Edward Abbey: The Thoreau of the American West
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Novelist, essayist, philosopher, conservationist, environmentalists, social critic, gadfly, anarchist, self-declared extremist, lover, father, original monkey wrencher and author of 21 books of fiction and non-fiction, Edward Abbey may have been one of the most popular writers to take the American West and most often the Southwest as his subject. Larry McMurtry called Edward Abbey, “The Thoreau of the American West.”
Edward Abbey attracted a cult following but was uncomfortable with it. His books today enjoy an ever-widening readership, as the modern environmental movement that he helped popularize continues to grow. Desert Solitaire, Edward Abbey’s crowning achievement is a lament for wilderness lost, a celebration of a quiet life in the desert landscape and a portrayal of the Southwest unlike any other. Edward Abbey’s enjoyable romping anarchist novel The Monkey Wrench Gang is on a similar list for environmental activists who would prevent the plundering of natural resources. His wry wit and vivid prose carry on the legend of Edward Abbey.
Edward Abbey And Philip Hyde Meet In Canyonlands
In the introduction to Slickrock: The Canyon Country of Southeast Utah by Edward Abbey and Philip Hyde, John G. Mitchell, editor of Sierra Club Books, described how Edward Abbey and Philip Hyde first met in a remote part of Canyonlands National Park:
Edward Abbey and a friend had been exploring a small canyon near the Doll’s House (In the Maze, Canyonlands). Friend, scrambling solo, encounters man with tripod on the rimrock. Cameraman explains he is doing a book. Funny, friend says, so is my buddy. Cameraman asks identity of buddy. Edward Abbey, says Friend. Funny, says Cameraman, same book. Friend hollers down canyon: Hey, Ed. Guy up here says you’re collaborators. Abbey scrambles up. Ed Abbey, says Friend, meet Philip Hyde.
Edward Abbey and Philip Hyde Describe Each Other
There will be more on Slickrock: The Canyon Country of Southeast Utah in blog posts to come. In Slickrock, Edward Abbey described Philip Hyde. His description is on the home page of PhilipHyde.com. For more about Philip Hyde in Canyonlands see the blog post, “Earth Day Celebration Of Ardis And Philip Hyde And Canyonlands.” Philip Hyde also described Edward Abbey on the back flap of the original 1971 edition of Slickrock:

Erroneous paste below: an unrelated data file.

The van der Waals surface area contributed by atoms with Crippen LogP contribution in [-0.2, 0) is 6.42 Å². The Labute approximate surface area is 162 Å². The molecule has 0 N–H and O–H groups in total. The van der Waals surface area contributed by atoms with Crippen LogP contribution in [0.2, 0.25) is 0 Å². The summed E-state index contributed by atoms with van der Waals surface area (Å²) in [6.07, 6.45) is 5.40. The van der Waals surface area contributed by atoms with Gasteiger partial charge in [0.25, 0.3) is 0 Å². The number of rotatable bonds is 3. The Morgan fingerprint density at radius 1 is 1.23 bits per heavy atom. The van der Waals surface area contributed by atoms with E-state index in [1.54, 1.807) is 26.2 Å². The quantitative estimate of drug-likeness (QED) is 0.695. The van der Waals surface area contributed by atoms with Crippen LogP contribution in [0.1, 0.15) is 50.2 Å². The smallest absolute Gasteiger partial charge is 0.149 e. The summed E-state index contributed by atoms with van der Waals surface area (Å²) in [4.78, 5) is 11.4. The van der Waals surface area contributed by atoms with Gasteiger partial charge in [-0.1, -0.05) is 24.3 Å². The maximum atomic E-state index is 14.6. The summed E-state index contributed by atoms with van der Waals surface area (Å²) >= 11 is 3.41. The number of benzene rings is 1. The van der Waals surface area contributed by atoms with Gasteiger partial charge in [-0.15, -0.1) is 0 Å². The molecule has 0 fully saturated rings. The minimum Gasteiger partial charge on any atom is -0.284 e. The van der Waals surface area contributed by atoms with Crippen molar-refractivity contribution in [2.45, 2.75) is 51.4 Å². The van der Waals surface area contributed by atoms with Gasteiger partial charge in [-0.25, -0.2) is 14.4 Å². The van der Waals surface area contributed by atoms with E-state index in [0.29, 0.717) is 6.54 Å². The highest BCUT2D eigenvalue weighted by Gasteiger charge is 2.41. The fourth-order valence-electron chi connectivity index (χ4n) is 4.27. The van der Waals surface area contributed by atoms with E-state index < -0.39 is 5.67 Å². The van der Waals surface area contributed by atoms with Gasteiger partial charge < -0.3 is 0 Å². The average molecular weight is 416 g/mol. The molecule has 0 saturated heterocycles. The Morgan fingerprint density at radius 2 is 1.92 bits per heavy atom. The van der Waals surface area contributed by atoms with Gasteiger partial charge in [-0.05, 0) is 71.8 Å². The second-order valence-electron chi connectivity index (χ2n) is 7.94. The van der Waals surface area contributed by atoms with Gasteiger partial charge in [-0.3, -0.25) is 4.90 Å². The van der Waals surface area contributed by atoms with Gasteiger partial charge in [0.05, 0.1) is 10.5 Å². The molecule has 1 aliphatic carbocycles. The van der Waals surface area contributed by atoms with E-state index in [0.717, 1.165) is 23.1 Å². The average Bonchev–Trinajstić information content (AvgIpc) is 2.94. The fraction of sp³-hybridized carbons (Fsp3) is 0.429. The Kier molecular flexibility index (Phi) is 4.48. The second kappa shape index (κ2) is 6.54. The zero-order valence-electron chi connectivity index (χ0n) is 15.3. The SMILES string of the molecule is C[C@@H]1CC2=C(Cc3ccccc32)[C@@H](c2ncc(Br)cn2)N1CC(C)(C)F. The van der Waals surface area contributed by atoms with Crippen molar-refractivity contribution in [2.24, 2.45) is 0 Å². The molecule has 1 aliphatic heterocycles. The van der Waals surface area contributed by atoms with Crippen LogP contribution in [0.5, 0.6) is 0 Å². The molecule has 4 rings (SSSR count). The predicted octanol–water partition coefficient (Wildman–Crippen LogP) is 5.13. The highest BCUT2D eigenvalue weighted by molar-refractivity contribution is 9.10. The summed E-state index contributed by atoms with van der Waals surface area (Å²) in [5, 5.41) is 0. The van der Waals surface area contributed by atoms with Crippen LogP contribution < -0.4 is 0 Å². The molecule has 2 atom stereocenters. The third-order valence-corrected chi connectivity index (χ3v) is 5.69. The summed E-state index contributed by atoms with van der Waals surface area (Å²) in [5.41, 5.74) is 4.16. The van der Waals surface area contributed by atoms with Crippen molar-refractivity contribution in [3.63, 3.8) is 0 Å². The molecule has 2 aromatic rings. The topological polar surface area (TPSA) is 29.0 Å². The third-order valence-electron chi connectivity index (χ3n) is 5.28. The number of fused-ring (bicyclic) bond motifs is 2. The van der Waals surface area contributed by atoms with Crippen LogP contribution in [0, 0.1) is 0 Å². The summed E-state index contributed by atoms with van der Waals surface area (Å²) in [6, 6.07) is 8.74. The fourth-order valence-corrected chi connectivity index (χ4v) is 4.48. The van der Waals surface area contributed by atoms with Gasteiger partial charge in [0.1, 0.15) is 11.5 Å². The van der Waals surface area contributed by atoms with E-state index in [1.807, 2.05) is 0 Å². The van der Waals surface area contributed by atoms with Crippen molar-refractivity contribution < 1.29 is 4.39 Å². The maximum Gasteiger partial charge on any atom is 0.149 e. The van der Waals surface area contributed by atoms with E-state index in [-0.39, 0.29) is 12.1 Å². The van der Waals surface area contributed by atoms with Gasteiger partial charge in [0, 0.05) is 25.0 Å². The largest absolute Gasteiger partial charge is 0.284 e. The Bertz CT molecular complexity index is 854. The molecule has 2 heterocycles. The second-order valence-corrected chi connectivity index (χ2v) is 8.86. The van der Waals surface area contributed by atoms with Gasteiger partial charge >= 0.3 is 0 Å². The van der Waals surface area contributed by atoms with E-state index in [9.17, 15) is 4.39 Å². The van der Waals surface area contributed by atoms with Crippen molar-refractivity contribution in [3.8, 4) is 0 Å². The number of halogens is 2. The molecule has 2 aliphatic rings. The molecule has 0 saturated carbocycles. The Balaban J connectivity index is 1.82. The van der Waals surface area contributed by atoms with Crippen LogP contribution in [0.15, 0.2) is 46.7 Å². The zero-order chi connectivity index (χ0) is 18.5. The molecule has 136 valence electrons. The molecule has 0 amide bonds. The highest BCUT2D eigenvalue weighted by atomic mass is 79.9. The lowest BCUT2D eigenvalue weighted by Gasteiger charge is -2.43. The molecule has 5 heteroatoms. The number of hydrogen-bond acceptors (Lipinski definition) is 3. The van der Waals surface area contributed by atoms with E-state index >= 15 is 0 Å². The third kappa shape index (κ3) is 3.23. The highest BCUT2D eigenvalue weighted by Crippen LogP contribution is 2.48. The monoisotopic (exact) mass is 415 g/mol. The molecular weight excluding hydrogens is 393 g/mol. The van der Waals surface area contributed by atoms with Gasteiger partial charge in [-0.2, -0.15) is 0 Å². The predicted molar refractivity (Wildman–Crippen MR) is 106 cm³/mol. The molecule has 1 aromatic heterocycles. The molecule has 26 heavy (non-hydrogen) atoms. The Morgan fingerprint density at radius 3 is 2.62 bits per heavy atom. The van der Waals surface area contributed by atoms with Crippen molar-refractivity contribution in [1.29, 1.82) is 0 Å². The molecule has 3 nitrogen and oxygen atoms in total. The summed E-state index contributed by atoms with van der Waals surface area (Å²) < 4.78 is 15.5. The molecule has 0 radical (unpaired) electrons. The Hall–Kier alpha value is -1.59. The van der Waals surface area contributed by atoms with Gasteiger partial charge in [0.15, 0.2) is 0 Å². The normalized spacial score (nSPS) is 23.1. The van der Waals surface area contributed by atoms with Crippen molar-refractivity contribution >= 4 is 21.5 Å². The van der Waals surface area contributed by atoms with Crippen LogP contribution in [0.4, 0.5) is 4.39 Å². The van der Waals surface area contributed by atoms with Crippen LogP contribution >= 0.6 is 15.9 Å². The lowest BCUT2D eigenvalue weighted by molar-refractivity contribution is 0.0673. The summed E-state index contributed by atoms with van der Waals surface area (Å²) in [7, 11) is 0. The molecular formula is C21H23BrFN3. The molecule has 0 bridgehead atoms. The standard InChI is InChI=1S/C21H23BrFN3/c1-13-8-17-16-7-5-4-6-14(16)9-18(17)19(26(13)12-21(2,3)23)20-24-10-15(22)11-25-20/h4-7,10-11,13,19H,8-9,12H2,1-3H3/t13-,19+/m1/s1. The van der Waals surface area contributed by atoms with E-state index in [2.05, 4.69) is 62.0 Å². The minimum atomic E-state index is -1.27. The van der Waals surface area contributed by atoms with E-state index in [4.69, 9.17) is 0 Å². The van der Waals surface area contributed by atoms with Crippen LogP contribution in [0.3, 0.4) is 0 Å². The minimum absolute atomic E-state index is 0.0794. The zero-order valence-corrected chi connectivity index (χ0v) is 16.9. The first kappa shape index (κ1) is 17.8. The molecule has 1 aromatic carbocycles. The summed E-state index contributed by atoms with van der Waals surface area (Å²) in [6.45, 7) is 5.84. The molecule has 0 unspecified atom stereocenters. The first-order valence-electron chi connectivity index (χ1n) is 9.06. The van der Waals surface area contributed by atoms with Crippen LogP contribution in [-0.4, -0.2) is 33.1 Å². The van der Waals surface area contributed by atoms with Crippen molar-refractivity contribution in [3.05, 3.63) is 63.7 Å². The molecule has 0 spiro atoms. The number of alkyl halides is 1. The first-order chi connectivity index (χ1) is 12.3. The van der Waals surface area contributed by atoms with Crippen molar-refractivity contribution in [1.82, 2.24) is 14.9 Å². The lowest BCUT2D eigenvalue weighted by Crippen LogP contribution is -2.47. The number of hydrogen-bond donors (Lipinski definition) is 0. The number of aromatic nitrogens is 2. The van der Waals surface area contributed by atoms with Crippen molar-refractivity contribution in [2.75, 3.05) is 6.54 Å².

I remember Abbey in a sandstone window overlooking a maze of canyons that wind off toward the deep gorge of the Colorado River. He was chewing on a blade of grass and his sombrero was low again in observance of sundown. Darkness was coming on fast. Time to return to camp. Abbey removed the hat and holding it level, slowly extended his arm toward the big river. Though it struck me as an unusual gesture, it was at once natural and moving. Abbey, saluting the Slickrock with that silly sombrero, reaching out to the stark chiseled bounties of that wild beyond.
Edward Abbey On How To Get To Know Canyon Country
One of Edward Abbey’s most well-known quotes gives advice on how to connect with the natural world:
Do not jump into your automobile next June and rush out to the Canyon country hoping to see some of that which I have attempted to evoke in these pages. In the first place you can’t see anything from a car; you’ve got to get out of the goddamned contraption and walk, better yet crawl, on hands and knees, over the sandstone and through the…cactus. When traces of blood begin to mark your trail you’ll see something, maybe.
Greg Russell of Alpenglow Images wrote a thoughtful post yesterday called “Aspen Trees and Staying Close to Home” in which he wrote about Edward Abbey and also decided to photograph near his home rather than traveling for Fall color. His results were just as fine, in my opinion.
A Tribute To Edward Abbey
Edward Abbey born in Pennsylvania in 1927, now has a state historical marker commemorating his birth and life:
Author and defender of wilderness,
most famous for his two books Desert
Solitaire and The Monkey Wrench Gang.
Born in Indiana, Pa., in 1927, Abbey grew
up in and around the village of Home.
Although he moved to the western U.S.
in 1948, books such as Appalachian
Wilderness, The Journey Home, and The
Fool's Progress describe his native
county, where he learned to love nature.
Abbey died in Tucson, Arizona, in 1989.
PENNSYLVANIA HISTORICAL AND MUSEUM COMMISSION 1996
From an environmental activism perspective, possibly the most important historical fact about Edward Abbey is that he helped start the environmental organization called Black Mesa Defense Fund, the first radical environmental group, after which Dave Foreman later patterned Earth First. The Black Mesa Defense Fund direct-action campaign against the strip mining on Black Mesa, shared by the Navajo and Hopi people, was organized by the American Indian Movement, Edward Abbey, Marc Gaede (a photographer and environmentalist who also taught a few workshops with Philip Hyde), and others in 1970. Black Mesa Defense Fund is considered the first modern-day environmental confrontational protest organization.
Edward Abbey References
(Click on each for more information or to purchase)
Slickrock: The Canyon Country of Southeast Utah by Edward Abbey and Philip Hyde
Desert Solitaire by Edward Abbey
The Monkey Wrench Gang By Edward Abbey
Down the River by Edward Abbey
The Serpents of Paradise by Edward Abbey
Beyond the Wall: Essays from the Outside by Edward Abbey
Resist Much Obey Little: Remembering Ed Abbey edited by James R. Hepworth and Gregory McNamee
Adventures with Ed: A Portrait of Abbey by Jack Loeffler
Edward Abbey: A Life by James M. Cahalan
Epitaph For A Desert Anarchist: The Life And Legacy Of Edward Abbey by James Bishop, Jr.